Sunday, January 16, 2000

Even Sarah picks 'bums'




BY JIM KNIPPENBERG
The Cincinnati Enquirer

        Will those who need help picking up men please raise their hands? That many, 'eh? You need Sarah Jessica Parker, former Cincinnatian and Sex and the City star.

        She's cover girl for the February Marie Claire. The slick lifestyle magazine features her “Playing Cupid.”

        The idea? She takes three single women to trendy Manhattan bars, champagne bars mostly, and plays Cupid. After a limo ride to find out their “types” and advise them “chins up, breasts out,” Parker used her radar to scope out a bar, find a man, make the first move and then do the intros.

        Turns out she's good at it. By evening's end, the women, early '30s and professionals, all had dates lined up.

        But she's not as good as the women hoped. At the piece's end, we find one guy skipped town before the date; one was so grotesque the woman was screening calls; and one guy was “trouble.”

        Conclusion? Men are pigs.

        FROM THE BENCH: Well dang, here's a great way to start the century: Open a national publication and find four full pages all about you.

        Such as U.S. Magistrate Judge Jack Sherman, profiled in gigantic depth in January's Federal Lawyer, circulating in federal courthouses, law schools, things like that. The bible of the industry, don't you know.

        Written by Sherman's own law clerk, Mike Newman, it details his background: Biology teacher who went to law school at night, graduated in '69, former member of the prosecutor's staff, former Municipal Court and Common Pleas judge, former Ohio assistant attorney general.

        But the bulk is about his conviction that “lawyers are agents of positive societal change,” and how he puts it into practice ...

        • It talks about his work with attorney Bea Larsen in founding Roundtable, a program where the Cincinnati Bar Association and the Black Lawyers Association team up to get internships for minority law students and foster the hiring and retention of minority lawyers.

        • His role, also with Larsen, in founding Food for Thought, periodic dinners that bring together “lawyers of different racial, ethnic, religious and cultural backgrounds, along with their families and friends ... to come together in a comfortable, non-intimidating environment to share viewpoints, engage in a free exchange of ideas, overcome stereotypes and spend time together in the spirit of fun.”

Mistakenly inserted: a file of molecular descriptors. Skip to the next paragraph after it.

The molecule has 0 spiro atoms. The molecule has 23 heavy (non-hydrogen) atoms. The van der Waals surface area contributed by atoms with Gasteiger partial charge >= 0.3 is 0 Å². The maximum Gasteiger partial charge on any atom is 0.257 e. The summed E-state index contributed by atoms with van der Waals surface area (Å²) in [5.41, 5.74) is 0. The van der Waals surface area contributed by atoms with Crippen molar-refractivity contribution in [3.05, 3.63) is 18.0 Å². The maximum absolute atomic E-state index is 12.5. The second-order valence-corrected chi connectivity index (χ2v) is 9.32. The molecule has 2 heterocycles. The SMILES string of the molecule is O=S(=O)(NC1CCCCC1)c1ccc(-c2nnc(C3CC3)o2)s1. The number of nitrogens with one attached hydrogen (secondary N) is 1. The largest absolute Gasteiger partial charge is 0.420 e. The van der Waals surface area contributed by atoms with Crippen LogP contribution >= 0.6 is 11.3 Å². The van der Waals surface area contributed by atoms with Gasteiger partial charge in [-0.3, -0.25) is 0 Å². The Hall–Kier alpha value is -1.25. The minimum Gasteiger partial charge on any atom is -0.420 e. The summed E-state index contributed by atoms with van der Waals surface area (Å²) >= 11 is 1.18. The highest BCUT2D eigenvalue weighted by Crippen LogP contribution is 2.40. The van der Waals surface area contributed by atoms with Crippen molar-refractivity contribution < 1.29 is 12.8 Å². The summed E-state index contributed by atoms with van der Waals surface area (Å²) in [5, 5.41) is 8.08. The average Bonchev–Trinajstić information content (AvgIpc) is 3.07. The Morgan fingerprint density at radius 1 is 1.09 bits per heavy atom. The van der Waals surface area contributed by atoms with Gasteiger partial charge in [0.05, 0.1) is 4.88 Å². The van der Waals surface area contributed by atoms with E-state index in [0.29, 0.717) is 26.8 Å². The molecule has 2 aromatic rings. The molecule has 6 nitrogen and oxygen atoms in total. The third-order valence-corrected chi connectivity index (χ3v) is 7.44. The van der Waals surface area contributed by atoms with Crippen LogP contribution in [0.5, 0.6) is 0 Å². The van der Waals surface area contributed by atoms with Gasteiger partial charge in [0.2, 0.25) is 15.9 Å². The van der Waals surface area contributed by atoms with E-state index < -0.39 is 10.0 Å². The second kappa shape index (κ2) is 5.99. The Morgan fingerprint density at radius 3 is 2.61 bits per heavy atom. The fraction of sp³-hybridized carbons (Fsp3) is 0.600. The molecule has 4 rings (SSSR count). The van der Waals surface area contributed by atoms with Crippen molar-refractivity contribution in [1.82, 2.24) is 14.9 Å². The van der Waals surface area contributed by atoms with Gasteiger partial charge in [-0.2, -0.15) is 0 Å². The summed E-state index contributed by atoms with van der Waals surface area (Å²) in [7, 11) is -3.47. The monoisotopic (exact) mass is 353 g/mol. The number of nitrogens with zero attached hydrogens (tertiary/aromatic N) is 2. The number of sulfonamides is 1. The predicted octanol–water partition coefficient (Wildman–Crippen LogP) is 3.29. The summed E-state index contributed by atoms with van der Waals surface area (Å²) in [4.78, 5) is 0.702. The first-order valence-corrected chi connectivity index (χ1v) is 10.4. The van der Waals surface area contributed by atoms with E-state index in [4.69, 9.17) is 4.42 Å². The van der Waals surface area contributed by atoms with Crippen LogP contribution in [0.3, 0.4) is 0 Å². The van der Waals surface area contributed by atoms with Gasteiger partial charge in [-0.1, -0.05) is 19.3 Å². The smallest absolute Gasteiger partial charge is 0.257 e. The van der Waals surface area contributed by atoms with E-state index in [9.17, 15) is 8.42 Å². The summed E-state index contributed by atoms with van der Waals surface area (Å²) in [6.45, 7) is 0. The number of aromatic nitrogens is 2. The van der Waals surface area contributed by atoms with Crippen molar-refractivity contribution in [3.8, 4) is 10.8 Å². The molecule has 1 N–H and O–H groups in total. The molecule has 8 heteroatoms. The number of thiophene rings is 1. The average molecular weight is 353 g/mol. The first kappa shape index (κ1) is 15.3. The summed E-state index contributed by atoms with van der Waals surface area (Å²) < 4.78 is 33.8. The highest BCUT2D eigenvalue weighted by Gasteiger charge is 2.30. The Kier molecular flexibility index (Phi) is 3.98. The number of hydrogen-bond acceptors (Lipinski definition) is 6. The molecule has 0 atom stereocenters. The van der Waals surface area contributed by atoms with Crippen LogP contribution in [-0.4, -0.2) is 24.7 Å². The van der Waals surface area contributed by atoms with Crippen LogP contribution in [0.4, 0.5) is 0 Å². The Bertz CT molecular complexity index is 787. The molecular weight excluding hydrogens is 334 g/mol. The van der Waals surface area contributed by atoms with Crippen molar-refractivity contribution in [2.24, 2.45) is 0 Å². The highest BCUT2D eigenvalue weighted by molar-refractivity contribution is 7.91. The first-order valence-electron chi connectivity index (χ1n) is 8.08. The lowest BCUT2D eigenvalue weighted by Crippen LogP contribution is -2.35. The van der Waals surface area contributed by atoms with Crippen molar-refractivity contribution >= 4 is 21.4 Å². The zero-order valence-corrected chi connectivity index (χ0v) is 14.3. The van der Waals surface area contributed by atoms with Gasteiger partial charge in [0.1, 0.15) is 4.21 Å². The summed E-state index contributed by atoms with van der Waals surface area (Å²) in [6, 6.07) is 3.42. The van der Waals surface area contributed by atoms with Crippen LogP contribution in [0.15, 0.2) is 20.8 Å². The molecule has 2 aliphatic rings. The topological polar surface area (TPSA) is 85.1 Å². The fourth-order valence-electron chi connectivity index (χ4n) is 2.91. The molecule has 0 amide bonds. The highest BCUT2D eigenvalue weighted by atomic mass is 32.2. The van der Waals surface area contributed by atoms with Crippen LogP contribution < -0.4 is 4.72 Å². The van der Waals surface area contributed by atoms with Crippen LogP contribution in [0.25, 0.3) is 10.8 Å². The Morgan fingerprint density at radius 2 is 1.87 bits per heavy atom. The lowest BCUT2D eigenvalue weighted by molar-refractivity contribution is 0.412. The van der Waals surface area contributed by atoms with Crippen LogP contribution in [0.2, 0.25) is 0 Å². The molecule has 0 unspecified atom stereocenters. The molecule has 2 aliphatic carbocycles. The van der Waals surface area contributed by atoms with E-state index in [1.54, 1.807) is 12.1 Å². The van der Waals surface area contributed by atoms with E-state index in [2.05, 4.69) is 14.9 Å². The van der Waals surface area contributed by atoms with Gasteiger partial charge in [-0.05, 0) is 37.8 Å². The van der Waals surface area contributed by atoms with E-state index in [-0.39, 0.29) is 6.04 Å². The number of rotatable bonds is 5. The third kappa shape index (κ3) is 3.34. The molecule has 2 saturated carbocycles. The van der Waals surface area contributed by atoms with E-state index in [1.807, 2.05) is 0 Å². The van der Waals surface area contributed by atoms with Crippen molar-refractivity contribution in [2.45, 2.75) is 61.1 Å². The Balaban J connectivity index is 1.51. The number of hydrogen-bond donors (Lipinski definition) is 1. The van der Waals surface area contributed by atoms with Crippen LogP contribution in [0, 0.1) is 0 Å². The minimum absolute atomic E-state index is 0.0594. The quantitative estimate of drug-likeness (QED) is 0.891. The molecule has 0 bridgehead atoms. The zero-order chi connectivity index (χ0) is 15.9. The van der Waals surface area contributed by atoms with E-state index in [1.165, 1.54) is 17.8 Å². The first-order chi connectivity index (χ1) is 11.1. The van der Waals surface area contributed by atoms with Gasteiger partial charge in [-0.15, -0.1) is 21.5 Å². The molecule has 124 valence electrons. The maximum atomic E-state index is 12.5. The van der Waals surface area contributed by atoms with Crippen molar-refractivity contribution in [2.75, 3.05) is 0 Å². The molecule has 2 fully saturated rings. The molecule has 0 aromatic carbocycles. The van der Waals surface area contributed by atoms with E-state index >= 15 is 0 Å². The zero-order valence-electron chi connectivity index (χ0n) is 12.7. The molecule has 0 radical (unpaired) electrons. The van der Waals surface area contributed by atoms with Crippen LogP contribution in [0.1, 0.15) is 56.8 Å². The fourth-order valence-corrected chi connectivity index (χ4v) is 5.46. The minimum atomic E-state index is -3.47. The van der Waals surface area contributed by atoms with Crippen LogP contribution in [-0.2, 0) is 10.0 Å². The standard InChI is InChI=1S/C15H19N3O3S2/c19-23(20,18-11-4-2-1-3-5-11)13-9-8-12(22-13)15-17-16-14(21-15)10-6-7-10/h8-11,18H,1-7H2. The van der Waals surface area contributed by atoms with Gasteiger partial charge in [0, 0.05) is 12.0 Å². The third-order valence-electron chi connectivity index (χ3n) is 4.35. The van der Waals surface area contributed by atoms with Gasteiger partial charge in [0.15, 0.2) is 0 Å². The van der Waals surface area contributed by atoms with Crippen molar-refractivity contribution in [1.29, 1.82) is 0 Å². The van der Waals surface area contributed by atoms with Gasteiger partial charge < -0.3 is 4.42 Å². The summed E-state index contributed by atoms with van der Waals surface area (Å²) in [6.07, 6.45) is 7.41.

• Plus Lawyer to Lawyer and Side by Side, programs that pair minority and non-minority lawyers in a variety of situations.

        Whew!

        98` AGAIN: Merciful heavens, is it possible to buy a magazine today and not find Cincinnati's 98` somewhere in it?

        We think not. Witness Twist's glitzy winter theme issue subtitled “Guys Decoded.”

        Not only is 98` on the cover, the four-piece boy band is also a 3-page feature called “Can You Feel the Heat!” — interviews with members Jeff Timmons, Nick and Drew Lachey and Justin Jeffre about their likes, dislikes, kinds of women they're looking for, pet peeves, favorite foods and great memories.

        That's not all: There's also a full-page invitation to readers to “Help Us Interview 98`.” It's an essay contest, this, where the winner gets 20 minutes on the phone with the guys, and never mind that there's not a single thing 50 zillion other interviewers haven't already asked.

        Knip's Eye View appears Sunday, Tuesday and Thursday. Have an item to report? Call Jim Knippenberg at 768-8513; fax: 768-8330.